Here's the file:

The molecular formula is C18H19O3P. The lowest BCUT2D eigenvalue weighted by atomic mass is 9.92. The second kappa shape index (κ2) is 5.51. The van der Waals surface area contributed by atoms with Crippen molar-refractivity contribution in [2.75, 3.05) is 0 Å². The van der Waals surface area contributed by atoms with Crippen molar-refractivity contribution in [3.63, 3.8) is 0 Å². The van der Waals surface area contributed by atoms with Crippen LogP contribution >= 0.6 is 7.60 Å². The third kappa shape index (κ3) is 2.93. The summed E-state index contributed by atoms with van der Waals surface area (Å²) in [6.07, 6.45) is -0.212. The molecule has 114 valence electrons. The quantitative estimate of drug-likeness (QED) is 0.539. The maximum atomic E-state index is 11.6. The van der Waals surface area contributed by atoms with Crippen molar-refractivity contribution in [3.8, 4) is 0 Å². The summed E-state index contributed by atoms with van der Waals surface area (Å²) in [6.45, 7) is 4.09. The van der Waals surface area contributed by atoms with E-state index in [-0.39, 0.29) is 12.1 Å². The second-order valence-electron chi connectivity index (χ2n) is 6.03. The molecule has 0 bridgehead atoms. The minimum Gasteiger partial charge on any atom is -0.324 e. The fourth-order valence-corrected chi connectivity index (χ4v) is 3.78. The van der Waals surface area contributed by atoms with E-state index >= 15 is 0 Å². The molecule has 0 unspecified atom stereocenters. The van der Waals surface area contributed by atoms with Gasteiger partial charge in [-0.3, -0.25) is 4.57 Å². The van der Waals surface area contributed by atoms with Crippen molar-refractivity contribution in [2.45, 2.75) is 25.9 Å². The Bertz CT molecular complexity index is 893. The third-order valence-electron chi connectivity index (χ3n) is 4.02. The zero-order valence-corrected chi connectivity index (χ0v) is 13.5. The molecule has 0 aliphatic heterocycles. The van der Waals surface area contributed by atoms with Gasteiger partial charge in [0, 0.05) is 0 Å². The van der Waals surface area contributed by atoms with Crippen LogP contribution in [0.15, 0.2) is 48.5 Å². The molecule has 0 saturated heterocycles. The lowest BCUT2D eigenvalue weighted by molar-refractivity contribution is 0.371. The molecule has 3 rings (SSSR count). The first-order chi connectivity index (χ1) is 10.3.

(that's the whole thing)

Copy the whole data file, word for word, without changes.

The molecular formula is C18H19O3P. The lowest BCUT2D eigenvalue weighted by atomic mass is 9.92. The second kappa shape index (κ2) is 5.51. The van der Waals surface area contributed by atoms with Crippen molar-refractivity contribution in [2.75, 3.05) is 0 Å². The van der Waals surface area contributed by atoms with Crippen molar-refractivity contribution in [3.63, 3.8) is 0 Å². The van der Waals surface area contributed by atoms with Crippen LogP contribution >= 0.6 is 7.60 Å². The third kappa shape index (κ3) is 2.93. The summed E-state index contributed by atoms with van der Waals surface area (Å²) in [6.07, 6.45) is -0.212. The molecule has 114 valence electrons. The quantitative estimate of drug-likeness (QED) is 0.539. The maximum atomic E-state index is 11.6. The van der Waals surface area contributed by atoms with Crippen molar-refractivity contribution in [3.8, 4) is 0 Å². The summed E-state index contributed by atoms with van der Waals surface area (Å²) in [6.45, 7) is 4.09. The van der Waals surface area contributed by atoms with E-state index in [-0.39, 0.29) is 12.1 Å². The second-order valence-electron chi connectivity index (χ2n) is 6.03. The molecule has 0 bridgehead atoms. The minimum Gasteiger partial charge on any atom is -0.324 e. The fourth-order valence-corrected chi connectivity index (χ4v) is 3.78. The van der Waals surface area contributed by atoms with E-state index >= 15 is 0 Å². The molecule has 0 unspecified atom stereocenters. The van der Waals surface area contributed by atoms with Gasteiger partial charge in [-0.3, -0.25) is 4.57 Å². The van der Waals surface area contributed by atoms with Crippen molar-refractivity contribution in [2.45, 2.75) is 25.9 Å². The Bertz CT molecular complexity index is 893. The third-order valence-electron chi connectivity index (χ3n) is 4.02. The zero-order valence-corrected chi connectivity index (χ0v) is 13.5. The molecule has 0 aliphatic heterocycles. The van der Waals surface area contributed by atoms with Gasteiger partial charge in [0, 0.05) is 0 Å². The van der Waals surface area contributed by atoms with Crippen LogP contribution in [0.15, 0.2) is 48.5 Å². The molecule has 0 saturated heterocycles. The lowest BCUT2D eigenvalue weighted by molar-refractivity contribution is 0.371. The molecule has 3 rings (SSSR count). The first-order chi connectivity index (χ1) is 10.3.